Preparing SQL Statements (by yag)

I was involved in an email thread this week about optimization and a discussion of the ability to prepare SQL statements (as ADO, ADO.NET and Fox all let you do) before running them came up. There is an on going misconception about prepare.  There are a couple of issues around preparing statements:

  • SQLServer 6.5 did not do that great of a job of caching queries.  If you have an application that used a standard small number of complex queries you would get a big advantage by preparing those queries and maintaining a reference to the command object.

  • SQLServer 2000 added a very nicely built procedure cache.  This procedure cache now does cost based analysis of the query. So if the query is expensive to run it will try to keep it around longer.  It also balances the memory usage of the server with the regular buffer management.  

  • Since the database is now managing the procedure cache.  An application that is handling its own prepared statements will now be pinning procedures in the cache.  This causes the cache manager to keep statements even when the database may be more optimized by throwing that statement out and using that memory for something else.  The application does not have the global view of resource usage that the database has.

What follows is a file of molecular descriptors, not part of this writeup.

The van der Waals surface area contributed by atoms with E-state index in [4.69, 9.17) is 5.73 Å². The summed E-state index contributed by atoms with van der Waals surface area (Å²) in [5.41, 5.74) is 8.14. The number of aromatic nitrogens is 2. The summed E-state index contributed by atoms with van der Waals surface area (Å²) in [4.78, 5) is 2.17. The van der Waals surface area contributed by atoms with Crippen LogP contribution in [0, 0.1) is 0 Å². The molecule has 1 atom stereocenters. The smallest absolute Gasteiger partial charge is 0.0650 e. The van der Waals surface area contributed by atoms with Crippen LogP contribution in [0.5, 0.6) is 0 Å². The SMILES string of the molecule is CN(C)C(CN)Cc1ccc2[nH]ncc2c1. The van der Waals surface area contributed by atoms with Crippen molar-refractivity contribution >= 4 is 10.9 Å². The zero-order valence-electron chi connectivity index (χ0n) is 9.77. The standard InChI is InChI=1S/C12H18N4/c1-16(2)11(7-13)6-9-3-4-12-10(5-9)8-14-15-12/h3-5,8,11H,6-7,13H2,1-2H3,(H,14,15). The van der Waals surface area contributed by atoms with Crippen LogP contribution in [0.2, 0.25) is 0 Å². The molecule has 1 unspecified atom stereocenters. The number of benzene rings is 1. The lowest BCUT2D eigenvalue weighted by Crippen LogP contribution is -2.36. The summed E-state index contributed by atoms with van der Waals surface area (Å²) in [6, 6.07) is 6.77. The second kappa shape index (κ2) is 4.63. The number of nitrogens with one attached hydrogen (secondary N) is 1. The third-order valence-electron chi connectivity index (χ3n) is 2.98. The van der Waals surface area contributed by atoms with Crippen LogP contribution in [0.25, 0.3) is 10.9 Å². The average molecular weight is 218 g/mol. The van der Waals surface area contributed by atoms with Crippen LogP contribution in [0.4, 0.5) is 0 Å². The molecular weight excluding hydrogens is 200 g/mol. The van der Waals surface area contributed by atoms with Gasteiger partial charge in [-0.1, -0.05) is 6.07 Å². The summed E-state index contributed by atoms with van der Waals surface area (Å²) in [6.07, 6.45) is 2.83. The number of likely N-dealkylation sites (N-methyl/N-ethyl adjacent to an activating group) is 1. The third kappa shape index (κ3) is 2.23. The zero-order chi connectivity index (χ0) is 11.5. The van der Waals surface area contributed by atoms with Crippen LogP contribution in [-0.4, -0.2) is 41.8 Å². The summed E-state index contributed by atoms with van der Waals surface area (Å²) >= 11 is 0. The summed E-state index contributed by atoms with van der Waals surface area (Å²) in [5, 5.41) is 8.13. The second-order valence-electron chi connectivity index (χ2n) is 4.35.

• There may still be some statements that are worth caching manually but it is not common.

Anyway, I found this interesting and thought you might as well.

Comments (4)

  1. John Koziol says:

    Yeah, there were major changes in SQL 2000 as to how queries were cached. Prior to that version, there were very rigid rules on re-use of queries – as of 2000 it wasn’t so rigid insofar as a minor change would not force a re-compile of the query.

  2. You have been Taken Out! Thanks for the post.

  3. Gustavo Proto says:

    I do not understand what you mean by "… if the query is expensive to run it will try to keep it arround longer …". Does "run" mean parsing, validating and creating an access plan for the statement? If so, should you say that if, say 50, clients are executing over and over the same simple (or complex) set of SQL statements on the database they may perform better if they do not prepare the statements and just execute them multiple times?


  4. yag says:

    Gustavo – I’m saying that since SQL2K and beyond do a good job of caching for you, you don’t have to do it yourself thru the prepare/execute mechanism.